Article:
renowned C&F Italia of Italy.
Among the cutting edge technologies deployed
here are a Gerber make CNC fabric cutting
machine, automatic collar and cuff stitching
machines, pneumatic holding for tasks like shoulder
joining, threat trimming and bottom hemming, a
special machine to attach and edge stitch the back
yoke, foam finishers which use air and steam to
remove creases in the finished garment, and many
others. The stitching machines in this plant can
deliver up to 25 stitches per inch. A continuous
monitoring of the production process in the entire
factory is done through a computerised apparel
production management system, which is hooked
to every machine. Because of the use of such
technology, this plant will need only 800 persons
for a capacity which is three times that of the first
plant which employs 580 persons.
Exports of garments made for global brands
fetched Arvind Brands over Rs 60 crore in 2002,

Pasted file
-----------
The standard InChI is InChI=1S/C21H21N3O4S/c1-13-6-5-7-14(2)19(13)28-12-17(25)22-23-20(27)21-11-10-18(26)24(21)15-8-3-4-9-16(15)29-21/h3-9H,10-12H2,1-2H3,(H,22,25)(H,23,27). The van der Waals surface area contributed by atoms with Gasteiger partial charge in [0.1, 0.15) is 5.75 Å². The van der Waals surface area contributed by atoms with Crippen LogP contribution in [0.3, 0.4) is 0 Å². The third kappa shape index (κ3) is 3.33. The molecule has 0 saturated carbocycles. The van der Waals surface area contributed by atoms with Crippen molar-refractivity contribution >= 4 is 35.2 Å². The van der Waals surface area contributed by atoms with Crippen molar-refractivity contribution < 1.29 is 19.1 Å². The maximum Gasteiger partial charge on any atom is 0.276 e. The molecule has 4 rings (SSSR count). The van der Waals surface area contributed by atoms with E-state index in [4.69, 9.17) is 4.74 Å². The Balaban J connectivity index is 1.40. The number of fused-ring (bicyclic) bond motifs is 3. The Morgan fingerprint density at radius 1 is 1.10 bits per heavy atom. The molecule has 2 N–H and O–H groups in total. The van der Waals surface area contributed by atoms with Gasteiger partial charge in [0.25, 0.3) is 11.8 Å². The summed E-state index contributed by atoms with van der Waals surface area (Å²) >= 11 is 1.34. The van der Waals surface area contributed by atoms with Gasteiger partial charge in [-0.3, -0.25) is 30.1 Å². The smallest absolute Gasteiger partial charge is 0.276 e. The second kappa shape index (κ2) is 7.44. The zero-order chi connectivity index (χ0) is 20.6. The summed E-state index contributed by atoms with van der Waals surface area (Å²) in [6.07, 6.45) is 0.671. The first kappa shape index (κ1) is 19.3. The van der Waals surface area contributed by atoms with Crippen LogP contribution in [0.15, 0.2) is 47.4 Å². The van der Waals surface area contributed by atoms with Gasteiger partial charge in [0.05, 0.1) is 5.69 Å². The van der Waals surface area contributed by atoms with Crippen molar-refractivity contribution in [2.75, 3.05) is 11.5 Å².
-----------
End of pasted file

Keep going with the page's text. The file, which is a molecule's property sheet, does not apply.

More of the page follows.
and this can double in the next few years, when the
new factory goes on full stream. In fact, with the
lifting of the country-wise quota regime in 2005,
there will be a surge in demand for high quality
garments from India and Arvind is already
considering setting up 'two more such high tech
export-oriented factories.,.
It is not just in the area of manufacture but also
retailing that the Arrow brand brought a wind of
change on the Indian scene. Prior to its coming,
the usual Indian shirt shop used to be a clutter of
racks with little by way of display. What Arvind
Brands did was to set up exclusive showrooms for
Arrow shirts in which the functional was combined
with the aesthetic. Stuffed racks and clutter were
eschewed. The products were displayed in such a
manner that the customer could spot their qualities
from a distance. Of course, today this has become
standard practice with many other brands in the
country, but Arrow showed the way. 8rI!l..w today
has the largest network of 64 exclusive outlets
across India. It is also present in 30 retail chains.
It branched into multi-brand outlets in 2001, and is
present in over 200 select outlets.
From just formal dress shirts in the beginning,
the product range of Arvind Brands has expanded
in the last ten years to include casual shirts, Tshirts,
and trousers. In the pipeline are light jackets
and jeans engineered for the middle-aged paunch.
Arrow also tied up with the renowned Italian